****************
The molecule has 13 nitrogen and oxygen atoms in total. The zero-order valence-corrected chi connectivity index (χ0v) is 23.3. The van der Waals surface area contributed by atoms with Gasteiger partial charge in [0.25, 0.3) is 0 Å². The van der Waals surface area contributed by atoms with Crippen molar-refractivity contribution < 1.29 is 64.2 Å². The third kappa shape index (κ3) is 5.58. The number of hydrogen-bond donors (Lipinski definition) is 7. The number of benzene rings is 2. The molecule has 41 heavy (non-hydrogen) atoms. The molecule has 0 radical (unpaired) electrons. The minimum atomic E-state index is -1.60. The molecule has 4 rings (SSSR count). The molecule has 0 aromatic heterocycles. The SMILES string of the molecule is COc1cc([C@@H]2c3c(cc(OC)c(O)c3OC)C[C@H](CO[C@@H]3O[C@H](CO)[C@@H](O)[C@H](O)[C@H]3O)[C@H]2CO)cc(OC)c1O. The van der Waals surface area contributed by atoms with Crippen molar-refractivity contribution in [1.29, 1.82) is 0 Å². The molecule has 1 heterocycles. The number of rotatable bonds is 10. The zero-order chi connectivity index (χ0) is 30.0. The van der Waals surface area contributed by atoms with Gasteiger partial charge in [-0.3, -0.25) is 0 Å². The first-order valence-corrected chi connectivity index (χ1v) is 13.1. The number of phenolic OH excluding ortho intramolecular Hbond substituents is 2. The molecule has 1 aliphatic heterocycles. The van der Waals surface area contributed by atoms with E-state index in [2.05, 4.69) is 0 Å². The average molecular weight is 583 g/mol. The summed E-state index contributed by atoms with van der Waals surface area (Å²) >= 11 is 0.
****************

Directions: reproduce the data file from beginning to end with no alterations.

The molecule has 13 nitrogen and oxygen atoms in total. The zero-order valence-corrected chi connectivity index (χ0v) is 23.3. The van der Waals surface area contributed by atoms with Gasteiger partial charge in [0.25, 0.3) is 0 Å². The van der Waals surface area contributed by atoms with Crippen molar-refractivity contribution < 1.29 is 64.2 Å². The third kappa shape index (κ3) is 5.58. The number of hydrogen-bond donors (Lipinski definition) is 7. The number of benzene rings is 2. The molecule has 41 heavy (non-hydrogen) atoms. The molecule has 0 radical (unpaired) electrons. The minimum atomic E-state index is -1.60. The molecule has 4 rings (SSSR count). The molecule has 0 aromatic heterocycles. The SMILES string of the molecule is COc1cc([C@@H]2c3c(cc(OC)c(O)c3OC)C[C@H](CO[C@@H]3O[C@H](CO)[C@@H](O)[C@H](O)[C@H]3O)[C@H]2CO)cc(OC)c1O. The van der Waals surface area contributed by atoms with Crippen molar-refractivity contribution in [1.29, 1.82) is 0 Å². The molecule has 1 heterocycles. The number of rotatable bonds is 10. The zero-order chi connectivity index (χ0) is 30.0. The van der Waals surface area contributed by atoms with Gasteiger partial charge in [-0.3, -0.25) is 0 Å². The first-order valence-corrected chi connectivity index (χ1v) is 13.1. The number of phenolic OH excluding ortho intramolecular Hbond substituents is 2. The molecule has 1 aliphatic heterocycles. The van der Waals surface area contributed by atoms with E-state index in [2.05, 4.69) is 0 Å². The average molecular weight is 583 g/mol. The summed E-state index contributed by atoms with van der Waals surface area (Å²) >= 11 is 0.